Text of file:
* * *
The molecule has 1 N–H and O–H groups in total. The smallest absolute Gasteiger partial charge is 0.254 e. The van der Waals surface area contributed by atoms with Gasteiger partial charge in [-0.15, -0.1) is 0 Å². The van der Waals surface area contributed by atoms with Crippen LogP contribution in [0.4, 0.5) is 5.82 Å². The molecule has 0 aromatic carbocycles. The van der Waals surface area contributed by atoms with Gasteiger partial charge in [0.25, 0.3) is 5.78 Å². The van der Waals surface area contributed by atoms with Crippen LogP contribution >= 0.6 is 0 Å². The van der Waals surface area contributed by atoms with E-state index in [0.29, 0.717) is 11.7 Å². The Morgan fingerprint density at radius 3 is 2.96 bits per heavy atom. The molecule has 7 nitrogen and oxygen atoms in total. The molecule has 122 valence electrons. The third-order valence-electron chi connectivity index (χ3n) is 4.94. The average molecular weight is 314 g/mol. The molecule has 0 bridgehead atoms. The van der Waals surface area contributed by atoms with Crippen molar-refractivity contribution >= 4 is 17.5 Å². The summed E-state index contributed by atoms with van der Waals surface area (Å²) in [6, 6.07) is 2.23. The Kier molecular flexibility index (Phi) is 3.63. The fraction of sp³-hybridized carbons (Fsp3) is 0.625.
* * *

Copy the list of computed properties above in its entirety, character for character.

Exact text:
The molecule has 1 N–H and O–H groups in total. The smallest absolute Gasteiger partial charge is 0.254 e. The van der Waals surface area contributed by atoms with Gasteiger partial charge in [-0.15, -0.1) is 0 Å². The van der Waals surface area contributed by atoms with Crippen LogP contribution in [0.4, 0.5) is 5.82 Å². The molecule has 0 aromatic carbocycles. The van der Waals surface area contributed by atoms with Gasteiger partial charge in [0.25, 0.3) is 5.78 Å². The van der Waals surface area contributed by atoms with Crippen LogP contribution >= 0.6 is 0 Å². The van der Waals surface area contributed by atoms with E-state index in [0.29, 0.717) is 11.7 Å². The Morgan fingerprint density at radius 3 is 2.96 bits per heavy atom. The molecule has 7 nitrogen and oxygen atoms in total. The molecule has 122 valence electrons. The third-order valence-electron chi connectivity index (χ3n) is 4.94. The average molecular weight is 314 g/mol. The molecule has 0 bridgehead atoms. The van der Waals surface area contributed by atoms with Crippen molar-refractivity contribution >= 4 is 17.5 Å². The summed E-state index contributed by atoms with van der Waals surface area (Å²) in [6, 6.07) is 2.23. The Kier molecular flexibility index (Phi) is 3.63. The fraction of sp³-hybridized carbons (Fsp3) is 0.625.